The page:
With a heavy camera in my weak-handled handbag, along with a notebook and pen, and my phone silenced from home, I ventured to what I thought would have been my first High Court sitting as a reporter. Working with STAR Publishing has brought me to many wonderful places and equally presented me with saddening stories. The most frustrating one of recent has been the case of Roger Pratt. A few months ago I made acquaintance with his widow, Margaret Pratt, who only outlives him because they sailed to Saint Lucia together on retirement.
Roger Pratt was murdered on January 17, 2014 aboard Magnetic Attraction, the vessel they purchased for the unknowingly, ill-fated trip. That night, they heard sounds above their heads soon after they settled in for bed. Roger went out to investigate, to find that four masked men were searching for money, and both Roger and Margaret were pounded repeatedly in the process. Roger was tipped overboard (after or from a blow), when one of the robbers shouted something in patois, and they fled, leaving Margaret, injured, to call for help.
Police and nearby yachters rushed to assist Margaret’s Mayday call. Evidence was collected and Roger’s body was retrieved from the water – lifeless. Her holiday, and life as she knew it, was cut short as Margaret learnt, holding Roger’s cold hand in the local ambulance, that he was forever gone.
Four suspects were brought to court on February 25, 2014 all confessing to murder and robbery.
Almost four years later, as informed by Margaret, I went to what she imagined to be the trial of Richie Kern, Jeromine Jones, Kevin Devaux and Fanis Joseph, each for either robbery, causing death or murder.
Margaret was unable to attend because Director of Public Prosecutions, Daarsrean Greene – who promised to take up the case personally – has not communicated with Mrs. Pratt for months. In this case, everything happens for a reason, and Margaret did not travel to Saint Lucia from the United Kingdom. The murder trial did not occur on November 8, 2017 as ordered on May 12, 2017, partly due to the psychiatric report of Richie Kern’s fitness to plead still being unavailable. Margaret claims, “I think this has been pending since February 2017 at least.”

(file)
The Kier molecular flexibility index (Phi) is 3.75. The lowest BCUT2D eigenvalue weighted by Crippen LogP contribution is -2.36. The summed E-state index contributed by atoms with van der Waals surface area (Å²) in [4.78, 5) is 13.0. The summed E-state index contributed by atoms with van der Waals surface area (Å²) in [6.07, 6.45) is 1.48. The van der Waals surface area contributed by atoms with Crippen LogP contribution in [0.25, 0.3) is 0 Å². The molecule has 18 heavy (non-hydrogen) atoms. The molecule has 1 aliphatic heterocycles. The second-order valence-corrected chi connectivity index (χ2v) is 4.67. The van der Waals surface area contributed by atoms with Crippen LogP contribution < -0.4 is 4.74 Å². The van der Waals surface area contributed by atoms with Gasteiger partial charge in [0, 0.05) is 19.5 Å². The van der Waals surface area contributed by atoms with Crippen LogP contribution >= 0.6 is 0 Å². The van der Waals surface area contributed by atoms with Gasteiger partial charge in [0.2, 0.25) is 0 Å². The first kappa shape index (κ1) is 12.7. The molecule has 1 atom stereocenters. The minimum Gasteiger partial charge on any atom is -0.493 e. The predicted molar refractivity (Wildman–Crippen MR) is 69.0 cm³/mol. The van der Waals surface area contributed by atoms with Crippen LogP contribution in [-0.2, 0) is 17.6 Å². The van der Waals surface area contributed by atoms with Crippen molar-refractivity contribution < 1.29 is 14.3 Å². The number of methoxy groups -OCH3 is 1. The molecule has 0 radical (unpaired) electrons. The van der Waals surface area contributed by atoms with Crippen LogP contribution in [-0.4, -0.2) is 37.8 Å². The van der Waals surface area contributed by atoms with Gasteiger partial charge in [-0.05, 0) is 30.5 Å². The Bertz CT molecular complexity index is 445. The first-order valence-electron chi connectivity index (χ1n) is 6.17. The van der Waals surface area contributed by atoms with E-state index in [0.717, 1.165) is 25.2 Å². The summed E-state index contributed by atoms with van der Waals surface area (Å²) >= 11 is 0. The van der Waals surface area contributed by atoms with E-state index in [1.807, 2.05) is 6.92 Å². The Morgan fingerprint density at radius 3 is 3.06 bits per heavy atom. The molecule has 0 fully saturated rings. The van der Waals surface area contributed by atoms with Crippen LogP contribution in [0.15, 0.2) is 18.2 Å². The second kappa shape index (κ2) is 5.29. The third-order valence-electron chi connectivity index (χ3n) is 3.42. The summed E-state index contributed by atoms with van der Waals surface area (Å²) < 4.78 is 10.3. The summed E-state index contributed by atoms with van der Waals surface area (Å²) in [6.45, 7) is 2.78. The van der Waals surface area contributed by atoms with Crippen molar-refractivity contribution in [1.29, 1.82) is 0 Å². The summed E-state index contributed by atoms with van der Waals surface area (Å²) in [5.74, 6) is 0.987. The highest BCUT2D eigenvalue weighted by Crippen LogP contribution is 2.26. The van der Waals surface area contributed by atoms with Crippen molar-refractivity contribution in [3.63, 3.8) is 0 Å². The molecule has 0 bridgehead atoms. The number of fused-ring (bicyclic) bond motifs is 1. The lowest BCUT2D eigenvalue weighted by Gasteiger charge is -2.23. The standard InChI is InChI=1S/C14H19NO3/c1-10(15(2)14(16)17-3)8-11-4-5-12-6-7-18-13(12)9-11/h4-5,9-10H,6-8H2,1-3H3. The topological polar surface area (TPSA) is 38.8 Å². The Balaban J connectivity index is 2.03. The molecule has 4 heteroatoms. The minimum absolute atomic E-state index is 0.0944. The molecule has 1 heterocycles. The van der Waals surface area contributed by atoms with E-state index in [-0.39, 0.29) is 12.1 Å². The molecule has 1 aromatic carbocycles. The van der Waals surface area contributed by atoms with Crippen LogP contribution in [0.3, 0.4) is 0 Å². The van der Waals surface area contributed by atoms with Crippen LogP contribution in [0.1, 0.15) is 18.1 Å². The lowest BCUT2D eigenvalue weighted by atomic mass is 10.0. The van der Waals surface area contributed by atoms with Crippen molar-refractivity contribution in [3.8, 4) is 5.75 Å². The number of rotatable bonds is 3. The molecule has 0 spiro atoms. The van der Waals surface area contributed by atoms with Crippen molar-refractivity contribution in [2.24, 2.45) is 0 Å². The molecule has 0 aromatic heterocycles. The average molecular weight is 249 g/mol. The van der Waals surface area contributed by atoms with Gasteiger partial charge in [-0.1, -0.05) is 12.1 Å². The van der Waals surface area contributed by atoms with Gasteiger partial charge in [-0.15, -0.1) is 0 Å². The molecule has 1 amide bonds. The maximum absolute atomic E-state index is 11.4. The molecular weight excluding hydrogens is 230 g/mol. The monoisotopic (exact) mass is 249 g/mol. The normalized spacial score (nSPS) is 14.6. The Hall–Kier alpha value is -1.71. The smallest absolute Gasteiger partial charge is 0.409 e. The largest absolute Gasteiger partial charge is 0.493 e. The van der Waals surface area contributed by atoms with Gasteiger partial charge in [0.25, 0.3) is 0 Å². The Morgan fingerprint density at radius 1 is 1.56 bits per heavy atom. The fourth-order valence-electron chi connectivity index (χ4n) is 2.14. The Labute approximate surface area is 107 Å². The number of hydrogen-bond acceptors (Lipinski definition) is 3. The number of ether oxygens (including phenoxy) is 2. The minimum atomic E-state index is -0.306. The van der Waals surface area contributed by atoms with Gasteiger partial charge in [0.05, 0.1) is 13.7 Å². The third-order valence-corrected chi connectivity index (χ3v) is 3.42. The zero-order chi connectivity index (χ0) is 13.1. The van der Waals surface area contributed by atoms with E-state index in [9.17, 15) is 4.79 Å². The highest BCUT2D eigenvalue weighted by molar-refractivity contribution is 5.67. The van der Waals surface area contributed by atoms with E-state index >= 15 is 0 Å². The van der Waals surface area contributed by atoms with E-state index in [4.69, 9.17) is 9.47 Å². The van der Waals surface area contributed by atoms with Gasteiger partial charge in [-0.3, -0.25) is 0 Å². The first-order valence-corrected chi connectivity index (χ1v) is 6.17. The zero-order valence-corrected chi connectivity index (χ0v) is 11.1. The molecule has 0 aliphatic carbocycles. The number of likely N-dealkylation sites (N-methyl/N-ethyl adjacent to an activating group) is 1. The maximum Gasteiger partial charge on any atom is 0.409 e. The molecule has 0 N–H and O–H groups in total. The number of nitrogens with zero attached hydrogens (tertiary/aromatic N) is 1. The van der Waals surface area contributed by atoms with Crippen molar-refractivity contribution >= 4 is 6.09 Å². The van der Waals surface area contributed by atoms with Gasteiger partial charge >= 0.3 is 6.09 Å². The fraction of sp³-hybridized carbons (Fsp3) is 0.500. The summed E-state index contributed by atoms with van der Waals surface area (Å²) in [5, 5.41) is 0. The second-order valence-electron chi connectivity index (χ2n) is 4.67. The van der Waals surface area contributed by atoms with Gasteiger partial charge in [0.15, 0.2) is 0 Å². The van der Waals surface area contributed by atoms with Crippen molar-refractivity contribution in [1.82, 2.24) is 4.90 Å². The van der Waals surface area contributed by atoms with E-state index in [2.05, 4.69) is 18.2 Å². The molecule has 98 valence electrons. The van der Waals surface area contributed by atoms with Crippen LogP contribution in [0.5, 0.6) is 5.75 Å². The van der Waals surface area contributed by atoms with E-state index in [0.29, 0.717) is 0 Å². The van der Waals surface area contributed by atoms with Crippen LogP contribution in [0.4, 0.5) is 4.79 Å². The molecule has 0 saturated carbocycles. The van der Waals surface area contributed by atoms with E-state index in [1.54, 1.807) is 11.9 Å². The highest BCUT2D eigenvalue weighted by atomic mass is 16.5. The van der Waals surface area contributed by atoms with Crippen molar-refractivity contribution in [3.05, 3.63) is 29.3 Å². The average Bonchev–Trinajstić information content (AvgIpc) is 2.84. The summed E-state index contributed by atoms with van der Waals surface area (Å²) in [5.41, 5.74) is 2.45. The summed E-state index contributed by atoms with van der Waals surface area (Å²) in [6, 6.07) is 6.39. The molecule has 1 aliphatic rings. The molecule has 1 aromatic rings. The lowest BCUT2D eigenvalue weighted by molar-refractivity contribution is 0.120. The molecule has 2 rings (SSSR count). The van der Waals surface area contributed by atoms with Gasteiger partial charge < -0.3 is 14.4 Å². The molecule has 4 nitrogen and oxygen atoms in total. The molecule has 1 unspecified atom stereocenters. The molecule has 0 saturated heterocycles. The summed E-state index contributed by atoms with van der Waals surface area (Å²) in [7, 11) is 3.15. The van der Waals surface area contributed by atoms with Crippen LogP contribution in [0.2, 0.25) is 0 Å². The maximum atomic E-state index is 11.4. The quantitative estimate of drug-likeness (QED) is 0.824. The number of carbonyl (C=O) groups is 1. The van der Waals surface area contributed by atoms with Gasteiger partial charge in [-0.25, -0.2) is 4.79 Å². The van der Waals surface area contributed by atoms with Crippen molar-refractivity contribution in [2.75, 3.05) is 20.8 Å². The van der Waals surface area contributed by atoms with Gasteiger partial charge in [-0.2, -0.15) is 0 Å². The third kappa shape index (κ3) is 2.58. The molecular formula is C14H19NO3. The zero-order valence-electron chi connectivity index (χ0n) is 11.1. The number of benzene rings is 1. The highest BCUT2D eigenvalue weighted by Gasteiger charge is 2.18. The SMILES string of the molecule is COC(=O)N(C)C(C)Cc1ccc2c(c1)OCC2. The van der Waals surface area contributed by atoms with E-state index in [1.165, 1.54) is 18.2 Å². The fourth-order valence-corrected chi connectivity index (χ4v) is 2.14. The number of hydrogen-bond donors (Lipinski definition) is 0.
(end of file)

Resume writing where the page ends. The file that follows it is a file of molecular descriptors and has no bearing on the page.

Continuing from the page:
On May 12, 2017, which was the scheduled date of a voire dire hearing, the judge deemed the three available psychiatric reports for Richie Kern as unsatisfactory. The DPP’s application for indictment to be served was refused by the judge until a satisfactory report was submitted on July 7, 2017. By then a witness describes the court proceeding as a “disaster”. The psychologist was unavailable to give evidence and the Crown Prosecution Service was not in possession of the case files. By November 8, a witness said, “No pleas were heard.”
Earlier this year, DPP Greene exhorted the media to refrain publishing “any matter which prejudges issues which are to be tried or are being tried by the Court,” as stated in the criminal code under Section 380, subsection H.
As media personnel were not allowed into the courtroom on November 8, whether due to the above-mentioned law or high court regulation, I resorted to asking the first lawyer that walked out of the courthouse what usually retards a case of such importance. “It depends,” was all he could say, “Since the report was unavailable the last time, it would have to be presented this time.” He continued, “Sometimes, when the trial date is nearing and the court notices that it’s not ready, it’s adjourned again.”
Neither DPP Greene nor other members of the Crown Prosecution Service informed Mrs. Pratt – the only witness to the crime – of the case’s adjournments. She also claims that the High Commissioner of Saint Lucia to England, Guy Mayers, is not able to give her any information either, because contact with Daarsrean Greene has been unsuccessful.
Although no formal information has been shared by authorities, according to Margaret, the delay is still related to the unavailability of the psychiatric report of Richie Kern’s fitness to plead, which has been pending since May 12, 2017. The expert witness (psychologist/psychiatrist), according to Margaret, has not turned up to court on at least two occasions.
Her attorney informed that when the psychiatric report is presented to court, “a technical change to the indictments to allow the case to go forward with three defendants instead of four” must be made.”
The matter has been further adjourned to November 24, 2017.